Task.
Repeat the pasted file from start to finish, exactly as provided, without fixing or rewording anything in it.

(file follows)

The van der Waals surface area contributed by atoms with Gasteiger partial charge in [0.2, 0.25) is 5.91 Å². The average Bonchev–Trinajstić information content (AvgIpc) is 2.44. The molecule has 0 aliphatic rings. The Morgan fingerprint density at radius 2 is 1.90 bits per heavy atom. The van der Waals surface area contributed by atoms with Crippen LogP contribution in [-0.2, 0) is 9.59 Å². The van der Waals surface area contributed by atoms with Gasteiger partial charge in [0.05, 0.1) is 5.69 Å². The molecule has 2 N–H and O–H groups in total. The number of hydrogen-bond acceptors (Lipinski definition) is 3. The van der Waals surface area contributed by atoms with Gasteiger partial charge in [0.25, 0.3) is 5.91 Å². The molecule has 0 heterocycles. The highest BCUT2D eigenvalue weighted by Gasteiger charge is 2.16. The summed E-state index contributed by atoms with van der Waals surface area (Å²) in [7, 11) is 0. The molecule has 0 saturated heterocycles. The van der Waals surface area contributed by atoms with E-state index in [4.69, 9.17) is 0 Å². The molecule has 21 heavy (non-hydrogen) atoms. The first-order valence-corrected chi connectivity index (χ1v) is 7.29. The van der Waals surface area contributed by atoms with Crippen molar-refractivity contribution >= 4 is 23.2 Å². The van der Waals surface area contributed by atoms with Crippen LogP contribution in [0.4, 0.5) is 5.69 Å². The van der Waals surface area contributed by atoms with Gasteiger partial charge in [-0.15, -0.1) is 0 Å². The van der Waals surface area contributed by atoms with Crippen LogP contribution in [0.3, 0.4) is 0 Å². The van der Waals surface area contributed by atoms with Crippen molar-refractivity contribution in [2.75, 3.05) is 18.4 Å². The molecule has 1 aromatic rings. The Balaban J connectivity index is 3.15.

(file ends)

The van der Waals surface area contributed by atoms with Gasteiger partial charge in [0.2, 0.25) is 5.91 Å². The average Bonchev–Trinajstić information content (AvgIpc) is 2.44. The molecule has 0 aliphatic rings. The Morgan fingerprint density at radius 2 is 1.90 bits per heavy atom. The van der Waals surface area contributed by atoms with Crippen LogP contribution in [-0.2, 0) is 9.59 Å². The van der Waals surface area contributed by atoms with Gasteiger partial charge in [0.05, 0.1) is 5.69 Å². The molecule has 2 N–H and O–H groups in total. The number of hydrogen-bond acceptors (Lipinski definition) is 3. The van der Waals surface area contributed by atoms with Gasteiger partial charge in [0.25, 0.3) is 5.91 Å². The molecule has 0 heterocycles. The highest BCUT2D eigenvalue weighted by Gasteiger charge is 2.16. The summed E-state index contributed by atoms with van der Waals surface area (Å²) in [7, 11) is 0. The molecule has 0 saturated heterocycles. The van der Waals surface area contributed by atoms with E-state index in [4.69, 9.17) is 0 Å². The molecule has 21 heavy (non-hydrogen) atoms. The first-order valence-corrected chi connectivity index (χ1v) is 7.29. The van der Waals surface area contributed by atoms with Crippen molar-refractivity contribution >= 4 is 23.2 Å². The van der Waals surface area contributed by atoms with Crippen LogP contribution in [0.4, 0.5) is 5.69 Å². The van der Waals surface area contributed by atoms with Gasteiger partial charge in [-0.15, -0.1) is 0 Å². The van der Waals surface area contributed by atoms with Crippen LogP contribution in [0.3, 0.4) is 0 Å². The van der Waals surface area contributed by atoms with Crippen molar-refractivity contribution in [2.75, 3.05) is 18.4 Å². The molecule has 1 aromatic rings. The Balaban J connectivity index is 3.15.